Based on the trailers, it seems much of the film was cut and the story condensed to one main set piece, the Fowl Manor. Here Fowl, Dom Butler (Nonso Anozie), Juliet Butler (Tamara Smart), Holly Short (Lara McDonnell), and Mulch (Josh Gad) are working towards finding the MacGuffin of the film. Much of the character development and relationships between the characters are reduced to one-liners, exposition dumps, and emotional beats that are never worked towards.
The ensemble is a who’s who of past Disney adaptation actors which distract from the characters. Gad (LeFou in Beauty and the Beast) plays the giant dwarf Mulch who is in need of lozenge and is unfortunately the films narrator. Colin Farrell fresh off his turn in the live-action Dumbo plays Artemis Fowl Sr. and is thankfully using his own accent for the part. His role is small but effective to a degree, because who wouldn’t want to watch Farrell? Nonso Anozie (a regular collaborator of Branagh), plays Domovoi Butler, and is sadly no more than the token Black character in a subservient role. Judi Dench also makes her presence known as the lead commander fairy. Her purpose is to stand around barking orders, and that’s about it.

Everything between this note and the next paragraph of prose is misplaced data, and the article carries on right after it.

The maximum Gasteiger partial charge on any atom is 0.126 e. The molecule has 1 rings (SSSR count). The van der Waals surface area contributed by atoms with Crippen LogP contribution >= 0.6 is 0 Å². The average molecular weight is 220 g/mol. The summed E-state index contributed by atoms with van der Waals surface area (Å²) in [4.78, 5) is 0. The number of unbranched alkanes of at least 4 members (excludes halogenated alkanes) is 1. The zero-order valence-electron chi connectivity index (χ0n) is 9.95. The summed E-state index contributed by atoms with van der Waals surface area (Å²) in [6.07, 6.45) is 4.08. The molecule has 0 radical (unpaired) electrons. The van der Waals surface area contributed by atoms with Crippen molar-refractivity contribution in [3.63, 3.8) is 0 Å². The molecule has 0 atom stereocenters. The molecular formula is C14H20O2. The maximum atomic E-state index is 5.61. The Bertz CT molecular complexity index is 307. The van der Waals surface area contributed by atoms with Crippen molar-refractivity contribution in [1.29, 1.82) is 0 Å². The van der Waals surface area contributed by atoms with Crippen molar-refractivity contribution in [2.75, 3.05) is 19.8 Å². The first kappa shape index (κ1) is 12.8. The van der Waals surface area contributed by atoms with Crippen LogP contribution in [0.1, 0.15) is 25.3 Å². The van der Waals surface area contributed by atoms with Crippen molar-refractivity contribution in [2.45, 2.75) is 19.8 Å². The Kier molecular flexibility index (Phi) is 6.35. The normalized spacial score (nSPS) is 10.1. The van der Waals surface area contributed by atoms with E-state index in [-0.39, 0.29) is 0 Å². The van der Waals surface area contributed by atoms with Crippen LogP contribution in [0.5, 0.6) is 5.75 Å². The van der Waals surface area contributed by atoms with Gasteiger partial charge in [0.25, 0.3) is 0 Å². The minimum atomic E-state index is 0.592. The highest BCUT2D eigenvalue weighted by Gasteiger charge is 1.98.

Newcomers Shaw, McDonnell, and Smart are delightful young actors, but are given very little to showcase their talents or range. Nothing in their performances make them compelling or make us feel eager to watch them carry on with their adventure. For me, Shaw sadly does not scream Artemis Fowl, but that’s because much of the dubious nature of the character is reduced to being a sad and bored boy genius.